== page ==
Have you noticed all the talk recently by the mainstream media about a recession? Of course, many members of the MSM can barely contain their glee at the prospect of an economic downturn hurting President Trump's prospects in the election next year. Well, Jim Cramer on Thursday's Squawk Box told host Joe Kernen that the only people talking about such a recession are "us," meaning members of the media.

 



Sen. Bernie Sanders (I-VT) hit the campaign trail promoting “Democratic socialism” and claiming President Donald Trump supports “corporate socialism for the rich and powerful.” CNBC anchor Joe Kernen demanded clear definitions and answers from a Sanders adviser on June 13, attempting to learn whether democratic socialism would really mean more entitlements and government control.



Shark Tank star Kevin O’Leary and CEO Gerald Storch brought a free market reality check to Democratic socialist Sen. Bernie Sanders’ (I-VT) arguments for a $15 minimum wage on CNBC’s Squawk Box June 6. Sanders went to Arkansas to attack Walmart over wages and demanded at its annual shareholders meeting that it raise wages even more on June 5. O’Leary and Storch both opposed a wage mandate, saying markets do a better job of setting wages than the government.



Even CNBC's more liberal anchor wasn't thrilled with newly announced plans from Democratic candidates to tax Wall Street transactions. Reporter Ylan Mui told Squawk Box viewers on May 23 about plans from liberal candidates Sen. Bernie Sanders (I-VT), Sen. Kirsten Gillibrand (D-NY), Sen. Elizabeth Warren (D-MA), and Pete Buttigieg (D-IN) to tax Wall Street to pay for expensive things like "free" college.



At CNBC Wednesday morning, just after the release of the government's GDP report, Squawk Box panelist Steve Liesman appeared to do everything he could to downplay the significance, and even the relevance, of the 3.3 percent annualized growth estimate. At the end of the segment, he gave away his ignorance when he expressed outrage that the tax bill currently under consideration in Congress, while eliminating or significantly curtailing individual taxpayers' ability to deduct state and local taxes, leaves business deductions for state and local taxes intact. He, and show host Becky Quick, should know that it's bogus to try to make such a comparison.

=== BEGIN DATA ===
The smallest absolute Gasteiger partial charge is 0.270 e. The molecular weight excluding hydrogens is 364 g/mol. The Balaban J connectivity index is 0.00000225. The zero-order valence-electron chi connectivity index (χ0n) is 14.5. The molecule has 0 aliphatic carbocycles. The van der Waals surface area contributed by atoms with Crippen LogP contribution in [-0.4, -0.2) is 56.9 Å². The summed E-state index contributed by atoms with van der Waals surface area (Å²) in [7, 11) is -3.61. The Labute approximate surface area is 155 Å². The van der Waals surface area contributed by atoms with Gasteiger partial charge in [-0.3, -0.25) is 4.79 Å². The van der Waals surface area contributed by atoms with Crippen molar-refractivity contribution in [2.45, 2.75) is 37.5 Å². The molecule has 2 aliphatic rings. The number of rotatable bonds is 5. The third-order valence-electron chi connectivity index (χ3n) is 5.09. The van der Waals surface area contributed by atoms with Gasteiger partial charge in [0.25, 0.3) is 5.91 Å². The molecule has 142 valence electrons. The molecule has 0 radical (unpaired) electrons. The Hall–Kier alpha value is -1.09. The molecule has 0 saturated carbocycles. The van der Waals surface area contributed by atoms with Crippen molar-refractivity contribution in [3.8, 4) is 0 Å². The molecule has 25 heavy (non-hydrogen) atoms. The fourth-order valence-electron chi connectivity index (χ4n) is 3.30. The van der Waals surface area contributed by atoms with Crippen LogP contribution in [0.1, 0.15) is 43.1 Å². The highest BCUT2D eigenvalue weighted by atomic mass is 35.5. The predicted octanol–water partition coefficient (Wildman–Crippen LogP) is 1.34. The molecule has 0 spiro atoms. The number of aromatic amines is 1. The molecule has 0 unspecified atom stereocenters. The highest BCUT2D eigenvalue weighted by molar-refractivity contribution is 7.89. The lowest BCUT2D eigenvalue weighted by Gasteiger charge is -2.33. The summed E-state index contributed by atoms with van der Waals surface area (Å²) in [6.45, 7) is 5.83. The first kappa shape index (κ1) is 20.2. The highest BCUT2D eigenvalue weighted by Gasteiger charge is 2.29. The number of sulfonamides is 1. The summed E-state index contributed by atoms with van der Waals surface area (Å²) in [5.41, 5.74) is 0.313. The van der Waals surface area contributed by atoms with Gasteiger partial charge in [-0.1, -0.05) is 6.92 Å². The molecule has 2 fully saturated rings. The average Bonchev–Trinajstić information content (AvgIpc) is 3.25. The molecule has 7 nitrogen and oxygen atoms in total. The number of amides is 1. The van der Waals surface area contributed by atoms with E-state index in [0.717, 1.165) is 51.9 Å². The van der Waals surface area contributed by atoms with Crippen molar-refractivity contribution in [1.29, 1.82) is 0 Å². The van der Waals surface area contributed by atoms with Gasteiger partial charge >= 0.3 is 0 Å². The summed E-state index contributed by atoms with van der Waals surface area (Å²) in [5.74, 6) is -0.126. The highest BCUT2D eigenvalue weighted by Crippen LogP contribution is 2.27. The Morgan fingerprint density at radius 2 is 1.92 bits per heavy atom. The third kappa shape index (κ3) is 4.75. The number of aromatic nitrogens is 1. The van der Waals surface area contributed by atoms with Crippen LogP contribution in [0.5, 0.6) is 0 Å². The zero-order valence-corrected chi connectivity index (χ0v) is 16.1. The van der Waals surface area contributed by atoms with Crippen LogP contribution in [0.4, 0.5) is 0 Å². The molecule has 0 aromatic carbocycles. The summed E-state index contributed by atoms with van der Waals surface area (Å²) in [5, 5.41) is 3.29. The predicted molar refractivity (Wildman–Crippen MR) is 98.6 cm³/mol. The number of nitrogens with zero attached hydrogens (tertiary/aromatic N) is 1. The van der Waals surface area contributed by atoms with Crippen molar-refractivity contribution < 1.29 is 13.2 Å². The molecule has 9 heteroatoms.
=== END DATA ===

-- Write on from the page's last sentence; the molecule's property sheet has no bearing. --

The CEO of AT&T insisted that tax reform spurs business investment, which will lead to hiring and wage growth in an interview with CNBC’s Squawk Box a week after the president proposed reforms.

AT&T CEO and chairman Randall Stephenson sat down with the Squawk Box crew on May 4, to discuss several issues including the possibility and impact of a tax reform plan on the U.S. economy. Although specifics regarding President Donald Trump’s tax reform proposal was not mentioned, it seemed to underpin the conversation.



Good things come in threes. This is the third month in a row for a strong jobs report. The question is: Will journalists continue to ignore the good economic news under President Donald Trump? The stock market surged April 5, after news of what CNBC Senior Economics Reporter Steve Liesman called “another blowout” jobs report from the ADP private payroll. According to the report, the private sector gained 263,000 jobs in March, which was 83,000 more than economists expected.



One CNBC anchor thinks the media are “in cahoots with the hating party” and it’s hurting the president’s ability to function with Congress. Squawk Box co-anchor Joe Kernen blasted the media for unequivocal support of Democrat obstruction of President Donald Trump’s economic agenda. He specifically criticized the liberal press for ignoring one Congresswoman’s impeachment obsession. In his view, the hatred the liberal media exhibited towards former President George W. Bush looked like a “love relationship” compare to coverage of Trump.



On CNBC’s Squawk Box on March 30, a former senior Obama administration official tried to take back her earlier admission that the former administration tried to “get as much information” as possible on Trump and his associates before the transition of power – but she only dug herself in deeper.



Seeing a conservative and a liberal agree on the idea of term limits is quite unusual. Though they don’t usually agree on much, CNBC’s Squawk Box co-anchors Joe Kernen and Andrew Ross Sorkin both praised the idea of term limits for members of Congress. Frustrated with Congress’s lack of progress on Trump’s agenda, Kernen argued that getting substantial change passed is “impossible. I think maybe you need term limits.”



Add Home Depot Co-founder Ken Langone to the list of business leaders endorsing Trump’s economic agenda. After blasting the “irrelevant” liberal media for obstructing President Trump, Langone warned Republicans of the importance of advancing Trump’s plans for major tax reform. “Republicans, Democrats, the media, everybody was against Trump,” Langone said Feb. 13, on CNBC’s Squawk Box. He defended Trump and argued that, "the American people elected him president for one reason” and that’s because “they want major change.”



The economic optimism of Donald Trump’s election is becoming harder to deny, although many liberals are still trying. The Bureau of Labor Statistics (BLS) announced March 10, that the U.S. economy added 235,000 new jobs in February, beating estimates by 38,000.  Following that news, CNBC’s Squawk Box co-anchor Joe Kernen argued Trump instilled confidence in the economy by surrounding himself by successful businessmen.